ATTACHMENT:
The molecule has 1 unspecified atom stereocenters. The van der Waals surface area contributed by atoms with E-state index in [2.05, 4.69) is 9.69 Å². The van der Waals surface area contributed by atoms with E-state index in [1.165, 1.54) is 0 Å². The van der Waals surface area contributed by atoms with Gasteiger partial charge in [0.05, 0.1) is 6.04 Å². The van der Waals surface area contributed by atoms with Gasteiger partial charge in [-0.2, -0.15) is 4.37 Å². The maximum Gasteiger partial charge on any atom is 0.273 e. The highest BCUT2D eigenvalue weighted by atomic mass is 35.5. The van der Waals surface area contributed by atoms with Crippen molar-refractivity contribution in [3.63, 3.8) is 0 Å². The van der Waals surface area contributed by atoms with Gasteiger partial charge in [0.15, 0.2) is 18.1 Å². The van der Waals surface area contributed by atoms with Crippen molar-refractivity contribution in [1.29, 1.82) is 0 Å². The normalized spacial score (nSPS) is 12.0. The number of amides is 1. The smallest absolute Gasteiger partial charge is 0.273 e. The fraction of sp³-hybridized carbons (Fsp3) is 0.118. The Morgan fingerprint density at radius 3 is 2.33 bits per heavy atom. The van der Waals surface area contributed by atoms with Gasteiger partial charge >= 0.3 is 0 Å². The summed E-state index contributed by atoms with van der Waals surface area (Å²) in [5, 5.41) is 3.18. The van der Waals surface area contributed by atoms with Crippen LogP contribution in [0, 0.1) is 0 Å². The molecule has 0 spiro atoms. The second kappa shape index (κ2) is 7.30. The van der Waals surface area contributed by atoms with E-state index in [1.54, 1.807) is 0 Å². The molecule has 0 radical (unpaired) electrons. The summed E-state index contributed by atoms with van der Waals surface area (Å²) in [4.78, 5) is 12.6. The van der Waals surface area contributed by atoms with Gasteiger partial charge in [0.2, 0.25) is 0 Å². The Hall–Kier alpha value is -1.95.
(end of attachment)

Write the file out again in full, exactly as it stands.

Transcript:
The molecule has 1 unspecified atom stereocenters. The van der Waals surface area contributed by atoms with E-state index in [2.05, 4.69) is 9.69 Å². The van der Waals surface area contributed by atoms with E-state index in [1.165, 1.54) is 0 Å². The van der Waals surface area contributed by atoms with Gasteiger partial charge in [0.05, 0.1) is 6.04 Å². The van der Waals surface area contributed by atoms with Gasteiger partial charge in [-0.2, -0.15) is 4.37 Å². The maximum Gasteiger partial charge on any atom is 0.273 e. The highest BCUT2D eigenvalue weighted by atomic mass is 35.5. The van der Waals surface area contributed by atoms with Crippen molar-refractivity contribution in [3.63, 3.8) is 0 Å². The van der Waals surface area contributed by atoms with Gasteiger partial charge in [0.15, 0.2) is 18.1 Å². The van der Waals surface area contributed by atoms with Crippen molar-refractivity contribution in [1.29, 1.82) is 0 Å². The normalized spacial score (nSPS) is 12.0. The number of amides is 1. The smallest absolute Gasteiger partial charge is 0.273 e. The fraction of sp³-hybridized carbons (Fsp3) is 0.118. The Morgan fingerprint density at radius 3 is 2.33 bits per heavy atom. The van der Waals surface area contributed by atoms with Gasteiger partial charge >= 0.3 is 0 Å². The summed E-state index contributed by atoms with van der Waals surface area (Å²) in [5, 5.41) is 3.18. The van der Waals surface area contributed by atoms with Crippen LogP contribution in [0, 0.1) is 0 Å². The molecule has 0 spiro atoms. The second kappa shape index (κ2) is 7.30. The van der Waals surface area contributed by atoms with E-state index in [1.54, 1.807) is 0 Å². The molecule has 0 radical (unpaired) electrons. The summed E-state index contributed by atoms with van der Waals surface area (Å²) in [4.78, 5) is 12.6. The van der Waals surface area contributed by atoms with Gasteiger partial charge in [0.2, 0.25) is 0 Å². The Hall–Kier alpha value is -1.95.